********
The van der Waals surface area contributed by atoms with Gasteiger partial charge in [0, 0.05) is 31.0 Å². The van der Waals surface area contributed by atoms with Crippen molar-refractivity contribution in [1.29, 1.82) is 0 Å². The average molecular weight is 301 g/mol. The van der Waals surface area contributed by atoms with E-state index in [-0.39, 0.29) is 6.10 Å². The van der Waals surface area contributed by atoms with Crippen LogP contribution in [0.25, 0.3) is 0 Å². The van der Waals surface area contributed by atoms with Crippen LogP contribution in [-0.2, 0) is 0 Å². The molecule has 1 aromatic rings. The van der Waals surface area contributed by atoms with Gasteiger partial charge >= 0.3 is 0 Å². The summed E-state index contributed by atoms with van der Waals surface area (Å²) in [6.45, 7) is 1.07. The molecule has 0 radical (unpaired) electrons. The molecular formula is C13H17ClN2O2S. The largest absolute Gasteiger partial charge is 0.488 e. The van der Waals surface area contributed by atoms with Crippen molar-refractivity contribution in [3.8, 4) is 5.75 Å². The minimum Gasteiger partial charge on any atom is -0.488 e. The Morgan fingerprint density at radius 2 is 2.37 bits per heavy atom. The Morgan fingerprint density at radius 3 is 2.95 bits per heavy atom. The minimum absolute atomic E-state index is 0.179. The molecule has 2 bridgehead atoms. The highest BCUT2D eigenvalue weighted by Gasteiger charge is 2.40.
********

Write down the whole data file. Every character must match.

The van der Waals surface area contributed by atoms with Gasteiger partial charge in [0, 0.05) is 31.0 Å². The van der Waals surface area contributed by atoms with Crippen molar-refractivity contribution in [1.29, 1.82) is 0 Å². The average molecular weight is 301 g/mol. The van der Waals surface area contributed by atoms with E-state index in [-0.39, 0.29) is 6.10 Å². The van der Waals surface area contributed by atoms with Crippen LogP contribution in [0.25, 0.3) is 0 Å². The van der Waals surface area contributed by atoms with Crippen LogP contribution in [-0.2, 0) is 0 Å². The molecule has 1 aromatic rings. The van der Waals surface area contributed by atoms with Gasteiger partial charge >= 0.3 is 0 Å². The summed E-state index contributed by atoms with van der Waals surface area (Å²) in [6.45, 7) is 1.07. The molecule has 0 radical (unpaired) electrons. The molecular formula is C13H17ClN2O2S. The largest absolute Gasteiger partial charge is 0.488 e. The van der Waals surface area contributed by atoms with Crippen molar-refractivity contribution in [3.8, 4) is 5.75 Å². The minimum Gasteiger partial charge on any atom is -0.488 e. The Morgan fingerprint density at radius 2 is 2.37 bits per heavy atom. The Morgan fingerprint density at radius 3 is 2.95 bits per heavy atom. The minimum absolute atomic E-state index is 0.179. The molecule has 2 bridgehead atoms. The highest BCUT2D eigenvalue weighted by Gasteiger charge is 2.40.